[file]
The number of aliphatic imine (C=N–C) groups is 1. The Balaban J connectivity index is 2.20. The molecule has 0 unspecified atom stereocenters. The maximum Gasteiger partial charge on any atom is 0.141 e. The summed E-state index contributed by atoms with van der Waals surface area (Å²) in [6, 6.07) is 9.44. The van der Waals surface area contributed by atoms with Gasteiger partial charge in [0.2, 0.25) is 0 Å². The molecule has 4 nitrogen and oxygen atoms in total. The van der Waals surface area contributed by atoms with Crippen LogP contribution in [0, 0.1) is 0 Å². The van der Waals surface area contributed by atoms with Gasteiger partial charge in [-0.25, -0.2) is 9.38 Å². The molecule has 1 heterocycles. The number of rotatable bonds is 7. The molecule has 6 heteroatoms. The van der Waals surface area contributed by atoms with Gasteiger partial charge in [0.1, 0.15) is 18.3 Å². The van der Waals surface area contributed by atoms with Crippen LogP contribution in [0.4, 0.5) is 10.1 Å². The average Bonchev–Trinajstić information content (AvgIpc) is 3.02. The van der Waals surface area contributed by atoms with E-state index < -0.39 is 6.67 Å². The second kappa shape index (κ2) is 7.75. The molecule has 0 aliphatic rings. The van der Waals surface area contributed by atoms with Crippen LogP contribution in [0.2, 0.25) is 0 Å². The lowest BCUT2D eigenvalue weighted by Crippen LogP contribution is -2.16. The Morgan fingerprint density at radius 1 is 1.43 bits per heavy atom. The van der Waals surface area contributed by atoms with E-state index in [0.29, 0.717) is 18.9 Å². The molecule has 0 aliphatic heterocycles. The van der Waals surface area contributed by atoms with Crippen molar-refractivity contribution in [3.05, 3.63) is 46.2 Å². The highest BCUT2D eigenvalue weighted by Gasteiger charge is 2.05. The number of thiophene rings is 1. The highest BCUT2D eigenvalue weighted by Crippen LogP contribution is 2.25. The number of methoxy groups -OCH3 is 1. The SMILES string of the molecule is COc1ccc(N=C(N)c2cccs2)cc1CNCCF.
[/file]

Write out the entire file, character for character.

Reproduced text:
The number of aliphatic imine (C=N–C) groups is 1. The Balaban J connectivity index is 2.20. The molecule has 0 unspecified atom stereocenters. The maximum Gasteiger partial charge on any atom is 0.141 e. The summed E-state index contributed by atoms with van der Waals surface area (Å²) in [6, 6.07) is 9.44. The van der Waals surface area contributed by atoms with Gasteiger partial charge in [0.2, 0.25) is 0 Å². The molecule has 4 nitrogen and oxygen atoms in total. The van der Waals surface area contributed by atoms with Crippen LogP contribution in [0, 0.1) is 0 Å². The van der Waals surface area contributed by atoms with Gasteiger partial charge in [-0.25, -0.2) is 9.38 Å². The molecule has 1 heterocycles. The number of rotatable bonds is 7. The molecule has 6 heteroatoms. The van der Waals surface area contributed by atoms with Gasteiger partial charge in [0.1, 0.15) is 18.3 Å². The van der Waals surface area contributed by atoms with Crippen LogP contribution in [0.4, 0.5) is 10.1 Å². The average Bonchev–Trinajstić information content (AvgIpc) is 3.02. The van der Waals surface area contributed by atoms with E-state index < -0.39 is 6.67 Å². The second kappa shape index (κ2) is 7.75. The molecule has 0 aliphatic rings. The van der Waals surface area contributed by atoms with Crippen LogP contribution in [0.2, 0.25) is 0 Å². The lowest BCUT2D eigenvalue weighted by Crippen LogP contribution is -2.16. The Morgan fingerprint density at radius 1 is 1.43 bits per heavy atom. The van der Waals surface area contributed by atoms with E-state index in [0.29, 0.717) is 18.9 Å². The molecule has 0 aliphatic heterocycles. The van der Waals surface area contributed by atoms with Crippen molar-refractivity contribution in [3.05, 3.63) is 46.2 Å². The highest BCUT2D eigenvalue weighted by Gasteiger charge is 2.05. The number of thiophene rings is 1. The highest BCUT2D eigenvalue weighted by Crippen LogP contribution is 2.25. The number of methoxy groups -OCH3 is 1. The SMILES string of the molecule is COc1ccc(N=C(N)c2cccs2)cc1CNCCF.